May 13, 2015
A SEPTA commuter train on its way to Trenton on the same Northeast Corridor tracks as the ill-fated Amtrak northbound train has made an emergency stop moments before the wreck after an unknown projectile hit and cracked the engineer’s window.
As SEPTA passengers waited, they could see the Amtrak train roll past on another track.
Marcus Carbo, of Northeast Philadelphia, was on stalled SEPTA train 769 when word of the derailment up ahead began making its way through his rail car as passengers scoured social media.
SEPTA spokeswoman Jerri Williams confirmed the emergency stop of the SEPTA train carrying Carbo and about 80 others Tuesday evening.
An investigation into what the object was that hit the window is ongoing, Williams said, adding that "there is no indication at this time that the two incidents are related in any way."
On Wednesday, Carbo recounted his experience sitting on the stalled train miles from the wreckage site for several hours and sharing news from social media with the strangers surrounding him.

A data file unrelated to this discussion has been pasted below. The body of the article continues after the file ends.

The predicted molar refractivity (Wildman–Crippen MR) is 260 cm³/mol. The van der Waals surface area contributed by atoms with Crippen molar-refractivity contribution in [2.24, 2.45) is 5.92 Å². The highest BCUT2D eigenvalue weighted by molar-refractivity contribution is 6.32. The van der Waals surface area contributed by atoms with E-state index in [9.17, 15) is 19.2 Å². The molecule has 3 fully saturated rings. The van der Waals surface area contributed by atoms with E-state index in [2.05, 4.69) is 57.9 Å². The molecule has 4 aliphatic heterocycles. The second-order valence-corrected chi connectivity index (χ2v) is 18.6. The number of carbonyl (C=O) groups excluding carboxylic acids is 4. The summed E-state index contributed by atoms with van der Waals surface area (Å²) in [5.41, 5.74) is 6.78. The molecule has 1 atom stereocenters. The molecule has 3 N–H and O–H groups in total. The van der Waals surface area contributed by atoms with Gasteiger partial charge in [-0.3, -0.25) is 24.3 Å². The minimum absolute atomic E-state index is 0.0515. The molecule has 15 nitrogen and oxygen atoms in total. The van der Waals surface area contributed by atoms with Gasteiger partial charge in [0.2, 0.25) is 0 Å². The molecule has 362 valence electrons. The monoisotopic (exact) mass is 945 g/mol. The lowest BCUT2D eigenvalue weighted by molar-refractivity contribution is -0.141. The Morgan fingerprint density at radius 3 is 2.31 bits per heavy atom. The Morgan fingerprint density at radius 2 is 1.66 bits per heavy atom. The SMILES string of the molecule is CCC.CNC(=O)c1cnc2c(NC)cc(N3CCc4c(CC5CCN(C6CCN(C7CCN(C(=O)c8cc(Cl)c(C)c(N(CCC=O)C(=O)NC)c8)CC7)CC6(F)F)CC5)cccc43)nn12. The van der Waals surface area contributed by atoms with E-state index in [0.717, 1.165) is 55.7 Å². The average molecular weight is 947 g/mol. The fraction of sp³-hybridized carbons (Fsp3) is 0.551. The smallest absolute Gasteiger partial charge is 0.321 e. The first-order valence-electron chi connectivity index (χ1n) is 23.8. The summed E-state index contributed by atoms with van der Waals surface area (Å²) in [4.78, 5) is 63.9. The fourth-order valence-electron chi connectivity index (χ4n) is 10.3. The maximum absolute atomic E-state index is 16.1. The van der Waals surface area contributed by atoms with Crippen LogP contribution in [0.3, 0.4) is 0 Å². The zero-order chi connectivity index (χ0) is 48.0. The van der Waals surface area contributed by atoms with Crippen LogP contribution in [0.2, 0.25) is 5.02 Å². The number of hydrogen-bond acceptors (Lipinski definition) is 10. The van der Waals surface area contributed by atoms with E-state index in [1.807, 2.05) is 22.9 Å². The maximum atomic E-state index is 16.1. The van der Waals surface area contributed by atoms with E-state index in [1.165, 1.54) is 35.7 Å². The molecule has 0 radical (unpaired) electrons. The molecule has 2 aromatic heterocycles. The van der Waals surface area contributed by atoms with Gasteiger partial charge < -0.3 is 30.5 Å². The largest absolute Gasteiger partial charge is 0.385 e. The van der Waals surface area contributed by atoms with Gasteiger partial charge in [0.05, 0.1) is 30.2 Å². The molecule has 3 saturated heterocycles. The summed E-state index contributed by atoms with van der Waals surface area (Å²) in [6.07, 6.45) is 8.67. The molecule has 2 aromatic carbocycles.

As news of the Amtrak derailment began to circulate through his halted train, the mood in the rail car suddenly turned from irritation at the extended delay to somberness. One woman was in hysterics, he said. Others were glued to their phones and relaying new information out loud.
“It was really weird. Something had struck the window, so we couldn’t go anywhere, and that’s when reports starting coming in about a derailment,” Carbo said Wednesday.
“At first it didn’t seem like a big thing, but then the photos started showing up on social media [and] that’s when people started to realize that had we kept going, our train could have been struck.”
While reflecting on the incident Wednesday, he sent out the following tweet:
Last night #Amtrak188 passed my train on the parallel track just before it derailed. Had we been moving, this tweet wouldn't be happening.— Marcus Julian Carbo (@SocietyIllusion) May 13, 2015
The projectile hit and stopped the SEPTA train at about 9:25 p.m., Williams said. At around 11:30 p.m., SEPTA officials escorted the passengers from the train by foot, with buses waiting to take them to safety up ahead beyond the wreckage site.
An investigation into both the SEPTA incident and Amtrak derailment is ongoing.
This is a developing story. Check back for updates.